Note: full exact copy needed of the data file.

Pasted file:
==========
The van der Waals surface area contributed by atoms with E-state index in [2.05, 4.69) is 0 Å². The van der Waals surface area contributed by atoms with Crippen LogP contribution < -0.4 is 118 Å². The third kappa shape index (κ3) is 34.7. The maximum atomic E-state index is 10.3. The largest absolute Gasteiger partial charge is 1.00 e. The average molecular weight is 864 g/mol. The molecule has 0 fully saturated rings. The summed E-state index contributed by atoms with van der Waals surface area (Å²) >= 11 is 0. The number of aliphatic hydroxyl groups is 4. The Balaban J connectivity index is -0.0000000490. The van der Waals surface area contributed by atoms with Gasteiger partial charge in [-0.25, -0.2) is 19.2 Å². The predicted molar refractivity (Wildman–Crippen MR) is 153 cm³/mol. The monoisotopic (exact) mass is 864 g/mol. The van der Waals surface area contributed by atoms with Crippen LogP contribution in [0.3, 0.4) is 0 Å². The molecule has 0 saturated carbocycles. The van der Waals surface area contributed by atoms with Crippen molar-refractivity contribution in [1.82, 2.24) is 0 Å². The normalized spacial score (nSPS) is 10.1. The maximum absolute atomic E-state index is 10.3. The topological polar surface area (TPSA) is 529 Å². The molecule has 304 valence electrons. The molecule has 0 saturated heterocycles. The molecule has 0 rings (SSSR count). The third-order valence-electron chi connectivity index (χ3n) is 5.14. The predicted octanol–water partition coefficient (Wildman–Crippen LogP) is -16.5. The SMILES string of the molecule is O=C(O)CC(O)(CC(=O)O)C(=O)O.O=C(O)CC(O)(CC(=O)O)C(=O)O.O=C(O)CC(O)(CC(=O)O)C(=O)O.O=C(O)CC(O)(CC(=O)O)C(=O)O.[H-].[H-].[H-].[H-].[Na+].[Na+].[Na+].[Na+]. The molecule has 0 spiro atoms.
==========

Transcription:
The van der Waals surface area contributed by atoms with E-state index in [2.05, 4.69) is 0 Å². The van der Waals surface area contributed by atoms with Crippen LogP contribution < -0.4 is 118 Å². The third kappa shape index (κ3) is 34.7. The maximum atomic E-state index is 10.3. The largest absolute Gasteiger partial charge is 1.00 e. The average molecular weight is 864 g/mol. The molecule has 0 fully saturated rings. The summed E-state index contributed by atoms with van der Waals surface area (Å²) >= 11 is 0. The number of aliphatic hydroxyl groups is 4. The Balaban J connectivity index is -0.0000000490. The van der Waals surface area contributed by atoms with Gasteiger partial charge in [-0.25, -0.2) is 19.2 Å². The predicted molar refractivity (Wildman–Crippen MR) is 153 cm³/mol. The monoisotopic (exact) mass is 864 g/mol. The van der Waals surface area contributed by atoms with Crippen LogP contribution in [0.3, 0.4) is 0 Å². The molecule has 0 saturated carbocycles. The van der Waals surface area contributed by atoms with Crippen molar-refractivity contribution in [1.82, 2.24) is 0 Å². The normalized spacial score (nSPS) is 10.1. The maximum absolute atomic E-state index is 10.3. The topological polar surface area (TPSA) is 529 Å². The molecule has 304 valence electrons. The molecule has 0 saturated heterocycles. The molecule has 0 rings (SSSR count). The third-order valence-electron chi connectivity index (χ3n) is 5.14. The predicted octanol–water partition coefficient (Wildman–Crippen LogP) is -16.5. The SMILES string of the molecule is O=C(O)CC(O)(CC(=O)O)C(=O)O.O=C(O)CC(O)(CC(=O)O)C(=O)O.O=C(O)CC(O)(CC(=O)O)C(=O)O.O=C(O)CC(O)(CC(=O)O)C(=O)O.[H-].[H-].[H-].[H-].[Na+].[Na+].[Na+].[Na+]. The molecule has 0 spiro atoms.